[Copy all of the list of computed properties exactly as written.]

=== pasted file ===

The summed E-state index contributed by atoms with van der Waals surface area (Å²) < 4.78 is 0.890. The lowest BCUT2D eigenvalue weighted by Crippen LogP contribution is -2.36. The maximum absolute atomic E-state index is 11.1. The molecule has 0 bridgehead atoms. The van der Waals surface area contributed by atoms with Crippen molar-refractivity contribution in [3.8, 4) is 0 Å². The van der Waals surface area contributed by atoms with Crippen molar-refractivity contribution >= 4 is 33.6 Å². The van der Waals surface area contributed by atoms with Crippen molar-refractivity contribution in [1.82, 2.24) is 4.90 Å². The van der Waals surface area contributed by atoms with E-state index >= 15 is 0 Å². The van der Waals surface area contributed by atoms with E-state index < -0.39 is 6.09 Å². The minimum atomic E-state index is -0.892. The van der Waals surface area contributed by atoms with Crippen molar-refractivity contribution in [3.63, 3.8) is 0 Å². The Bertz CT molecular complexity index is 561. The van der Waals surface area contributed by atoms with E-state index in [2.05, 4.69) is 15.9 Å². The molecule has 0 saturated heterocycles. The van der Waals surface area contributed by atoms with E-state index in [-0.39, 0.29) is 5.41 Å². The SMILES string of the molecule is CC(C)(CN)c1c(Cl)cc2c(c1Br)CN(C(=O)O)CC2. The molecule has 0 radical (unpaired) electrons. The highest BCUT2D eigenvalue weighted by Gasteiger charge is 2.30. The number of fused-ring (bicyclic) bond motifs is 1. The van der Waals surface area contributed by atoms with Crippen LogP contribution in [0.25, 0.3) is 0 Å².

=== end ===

The summed E-state index contributed by atoms with van der Waals surface area (Å²) < 4.78 is 0.890. The lowest BCUT2D eigenvalue weighted by Crippen LogP contribution is -2.36. The maximum absolute atomic E-state index is 11.1. The molecule has 0 bridgehead atoms. The van der Waals surface area contributed by atoms with Crippen molar-refractivity contribution in [3.8, 4) is 0 Å². The van der Waals surface area contributed by atoms with Crippen molar-refractivity contribution >= 4 is 33.6 Å². The van der Waals surface area contributed by atoms with Crippen molar-refractivity contribution in [1.82, 2.24) is 4.90 Å². The van der Waals surface area contributed by atoms with E-state index >= 15 is 0 Å². The van der Waals surface area contributed by atoms with E-state index < -0.39 is 6.09 Å². The minimum atomic E-state index is -0.892. The van der Waals surface area contributed by atoms with Crippen molar-refractivity contribution in [3.63, 3.8) is 0 Å². The Bertz CT molecular complexity index is 561. The van der Waals surface area contributed by atoms with E-state index in [2.05, 4.69) is 15.9 Å². The molecule has 0 saturated heterocycles. The van der Waals surface area contributed by atoms with E-state index in [-0.39, 0.29) is 5.41 Å². The SMILES string of the molecule is CC(C)(CN)c1c(Cl)cc2c(c1Br)CN(C(=O)O)CC2. The molecule has 0 radical (unpaired) electrons. The highest BCUT2D eigenvalue weighted by Gasteiger charge is 2.30. The number of fused-ring (bicyclic) bond motifs is 1. The van der Waals surface area contributed by atoms with Crippen LogP contribution in [0.25, 0.3) is 0 Å².